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Transportation Security Administration, DHS.
The Transportation Security Administration (TSA) invites public comment on an existing information collection requirement abstracted below that will be submitted to the Office of Management and Budget (OMB) for renewal in compliance with the Paperwork Reduction Act. The collection involves conducting background checks for all aliens and other designated individuals seeking Start Printed Page 55247flight instruction (“candidates”) from Federal Aviation Administration (FAA)-certificated flight training providers. Through the information collected, TSA will determine whether a candidate is a threat to aviation or national security, and thus prohibited from receiving flight training or recurrent training. Additionally, flight training providers are required to conduct a security awareness program for their employees, and to maintain records associated with this training.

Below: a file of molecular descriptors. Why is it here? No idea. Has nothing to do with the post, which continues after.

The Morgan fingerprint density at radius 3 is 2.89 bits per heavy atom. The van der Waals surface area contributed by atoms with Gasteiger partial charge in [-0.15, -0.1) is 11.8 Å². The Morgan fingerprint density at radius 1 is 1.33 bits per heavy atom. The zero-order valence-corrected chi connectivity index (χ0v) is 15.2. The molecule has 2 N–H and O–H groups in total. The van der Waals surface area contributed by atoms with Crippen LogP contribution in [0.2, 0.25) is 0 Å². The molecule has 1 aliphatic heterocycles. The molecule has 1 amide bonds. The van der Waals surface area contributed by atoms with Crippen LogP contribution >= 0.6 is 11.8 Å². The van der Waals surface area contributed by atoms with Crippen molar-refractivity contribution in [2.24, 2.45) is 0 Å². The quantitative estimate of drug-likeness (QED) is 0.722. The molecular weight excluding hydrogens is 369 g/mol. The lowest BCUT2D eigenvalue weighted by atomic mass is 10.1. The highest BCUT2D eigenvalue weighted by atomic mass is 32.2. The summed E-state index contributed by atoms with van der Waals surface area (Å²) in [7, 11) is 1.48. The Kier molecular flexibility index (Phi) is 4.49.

Send your comments by December 28, 2009.
Comments may be e-mailed to TSAPRA@dhs.gov or delivered to the TSA Paperwork Reduction Act (PRA) Officer, Office of Information Technology (OIT), TSA-40, Transportation Security Administration, 601 South 12th Street, Arlington, VA 20598-6040.Start Further Info
FOR FURTHER INFORMATION CONTACT:
Ginger LeMay at the above address, or by telephone (571) 227-3616.End Further Info End Preamble Start Supplemental Information
In accordance with the Paperwork Reduction Act of 1995 (44 U.S.C. 3501 et seq.), an agency may not conduct or sponsor, and a person is not required to respond to, a collection of information unless it displays a valid OMB control number. The Information Collection Requirement (ICR) documentation is available at http://www.reginfo.gov. Therefore, in preparation for OMB review and approval of the following information collection, TSA is soliciting comments to—
(1) Evaluate whether the proposed information requirement is necessary for the proper performance of the functions of the agency, including whether the information will have practical utility;
(2) Evaluate the accuracy of the agency's estimate of the burden;
(3) Enhance the quality, utility, and clarity of the information to be collected; and
(4) Minimize the burden of the collection of information on those who are to respond, including using appropriate automated, electronic, mechanical, or other technological collection techniques or other forms of information technology.
Information Collection Requirement